WE ARE ONE: A GLOBAL FILM FESTIVAL REVIEW! Child kidnapping is an issue that has plagued the world for thousands of years. The United States, Brazil, and Uganda are just some of the places that suffer from the horrific effects of child kidnapping, and politics has recently started playing a significant role in putting an end to deplorable actions of those involved. Joseph Kony (in Uganda) is probably the most well-known individual to be involved in the kidnapping and abuse of young children, making Uganda the perfect place to emphasize the distress that child-kidnapping causes. Crazy World attempts to tackle the difficult subject and shed light on the injustices that take place every day around the world. In the dangerous country of Uganda, children struggle to remain safe as many horrible men are out to remove them from their loving homes and out into the Crazy World that surrounds them. In this (what I would consider a) mockumentary/action film, multiple dark and horrific scenarios are depicted to help make clear to the world the distress that Ugandan families often face at the hands of some truly horrible people (with a twist). Throughout the film, audiences find themselves immersed in a film that is being made at the present moment. The narrator, VJ Emmie, seems to be expressing to audiences that Crazy World is in progress and that they are along for the journey.
The film opens with a brief explanation of the set used to film many Ugandan films. A gentleman walks audiences through the set and shows them the most important aspects of what is called Wakaliwood. The audience is introduced to the numerous sets used for the upcoming film, the young children as they train for their respective roles and their version of a wall of fame–a wall covered in the names of those who have participated in Wakaliwood’s films. As audiences reach the end of their tour, they are told that it is time for Crazy World and one of the greatest films ever made.
“…depicts child kidnapping and the stress it places on families…”
Realistically, expectations are not high for Crazy World when it is made clear what exactly the production company is working with. However, even those low expectations are shattered (almost instantly) when viewers begin to understand just how low budget the film is. The story is quite compelling, as it depicts child kidnapping and the stress it places on families (and more specifically those children) who are involved. Writer-director Nabwana IGG attempts to make the film more accessible to audiences by incorporating humor into the script. The attempt at humor comes in the form of a narrator poorly (and excitedly) narrating over the actions and dialogue already in place. The humor, however, misses its target and actually becomes quite annoying. As viewers attempt to focus on the film, Emmie continues to talk and distract them from what is taking place. The most successful attempts at humor are those that belittle Producer Alex’s Mr. Big. As the film progresses, viewers see how the antagonist becomes the butt of many silly, but hilarious jokes about his size and stature. So, there is hope for IGG’s comedy after all.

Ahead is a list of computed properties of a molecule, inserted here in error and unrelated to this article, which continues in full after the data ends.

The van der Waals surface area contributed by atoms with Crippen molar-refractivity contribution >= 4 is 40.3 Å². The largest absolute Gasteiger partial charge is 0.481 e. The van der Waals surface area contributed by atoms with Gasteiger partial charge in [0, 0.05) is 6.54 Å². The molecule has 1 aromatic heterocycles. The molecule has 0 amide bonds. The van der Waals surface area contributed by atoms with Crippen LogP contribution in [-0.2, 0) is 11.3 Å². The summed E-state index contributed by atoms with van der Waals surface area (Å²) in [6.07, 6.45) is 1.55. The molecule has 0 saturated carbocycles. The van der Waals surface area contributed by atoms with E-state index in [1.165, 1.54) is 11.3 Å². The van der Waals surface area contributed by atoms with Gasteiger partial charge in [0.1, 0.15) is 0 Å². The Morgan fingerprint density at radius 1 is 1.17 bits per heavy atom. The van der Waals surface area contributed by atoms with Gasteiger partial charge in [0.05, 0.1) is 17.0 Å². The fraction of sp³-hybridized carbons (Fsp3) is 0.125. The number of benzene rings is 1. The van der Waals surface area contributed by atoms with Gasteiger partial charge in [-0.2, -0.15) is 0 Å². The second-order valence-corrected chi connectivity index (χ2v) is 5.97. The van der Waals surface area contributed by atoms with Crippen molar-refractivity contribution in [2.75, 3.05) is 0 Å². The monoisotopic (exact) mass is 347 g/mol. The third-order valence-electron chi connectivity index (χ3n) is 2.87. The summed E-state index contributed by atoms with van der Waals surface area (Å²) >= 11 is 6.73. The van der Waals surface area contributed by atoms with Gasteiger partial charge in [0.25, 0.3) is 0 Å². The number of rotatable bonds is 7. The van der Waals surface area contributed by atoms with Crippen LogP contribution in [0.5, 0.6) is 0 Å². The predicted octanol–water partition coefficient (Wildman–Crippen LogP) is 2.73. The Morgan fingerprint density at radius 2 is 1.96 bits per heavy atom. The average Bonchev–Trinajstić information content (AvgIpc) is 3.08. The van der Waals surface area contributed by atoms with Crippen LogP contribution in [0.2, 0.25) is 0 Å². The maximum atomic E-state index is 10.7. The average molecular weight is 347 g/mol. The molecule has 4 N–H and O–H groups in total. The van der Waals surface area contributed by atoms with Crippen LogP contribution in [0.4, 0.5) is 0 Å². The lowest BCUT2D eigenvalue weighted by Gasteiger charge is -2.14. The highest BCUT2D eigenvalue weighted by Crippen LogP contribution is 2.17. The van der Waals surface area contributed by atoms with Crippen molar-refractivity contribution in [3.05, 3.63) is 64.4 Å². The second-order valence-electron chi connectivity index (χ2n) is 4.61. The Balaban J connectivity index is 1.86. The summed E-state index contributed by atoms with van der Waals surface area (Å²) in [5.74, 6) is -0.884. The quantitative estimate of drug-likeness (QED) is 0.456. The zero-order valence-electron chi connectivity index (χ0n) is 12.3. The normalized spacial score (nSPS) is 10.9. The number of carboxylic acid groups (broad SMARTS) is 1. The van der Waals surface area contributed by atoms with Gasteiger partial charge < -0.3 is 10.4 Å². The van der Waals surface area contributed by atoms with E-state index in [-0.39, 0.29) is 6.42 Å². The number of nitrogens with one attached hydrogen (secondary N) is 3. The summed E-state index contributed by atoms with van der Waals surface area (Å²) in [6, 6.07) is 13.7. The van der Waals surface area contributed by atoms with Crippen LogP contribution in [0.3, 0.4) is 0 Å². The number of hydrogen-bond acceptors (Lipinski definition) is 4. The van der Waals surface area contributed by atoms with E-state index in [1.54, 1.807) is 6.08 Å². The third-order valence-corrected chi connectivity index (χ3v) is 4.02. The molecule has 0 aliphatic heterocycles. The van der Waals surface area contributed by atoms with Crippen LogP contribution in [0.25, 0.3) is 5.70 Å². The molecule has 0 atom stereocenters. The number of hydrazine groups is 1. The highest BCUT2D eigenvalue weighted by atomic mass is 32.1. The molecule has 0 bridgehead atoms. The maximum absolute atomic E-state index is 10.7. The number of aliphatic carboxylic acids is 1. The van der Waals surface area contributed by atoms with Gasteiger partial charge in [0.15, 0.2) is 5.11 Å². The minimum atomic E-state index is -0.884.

The acting is mostly unappealing, and it fails to reach or impress audiences, However, of all who take part in bringing this story to life, Isaac Newton Kizito (Kido) is the most talented. For a boy who must be no more than ten years old possesses a talent that, in many ways, will open up a bright and promising future for him in Hollywood. He is expressive, energetic, and lovable from the moment he steps onscreen until the waning moments of Crazy World. He is the budding star in this film, and it seems possible that his future in the world of film is bright.
A combination of subpar acting, ridiculous and unnecessary graphics, and frustratingly annoying narration causes Crazy World to fall short of any and all expectations that audiences might have going into the film. The saving grace of the film is the passion that those involved with Wakaliwood have for filmmaking and for this specific project. The opening segment makes it very clear how important this project (and film in general) is to this production company and all involved. While Crazy World is not impressive, the sentiment behind the project, the passion that clearly goes into every moment of production, and the talented Kizito provide the audience reasons to appreciate what is being done.
"…the antagonist becomes the butt of many silly, but hilarious jokes..."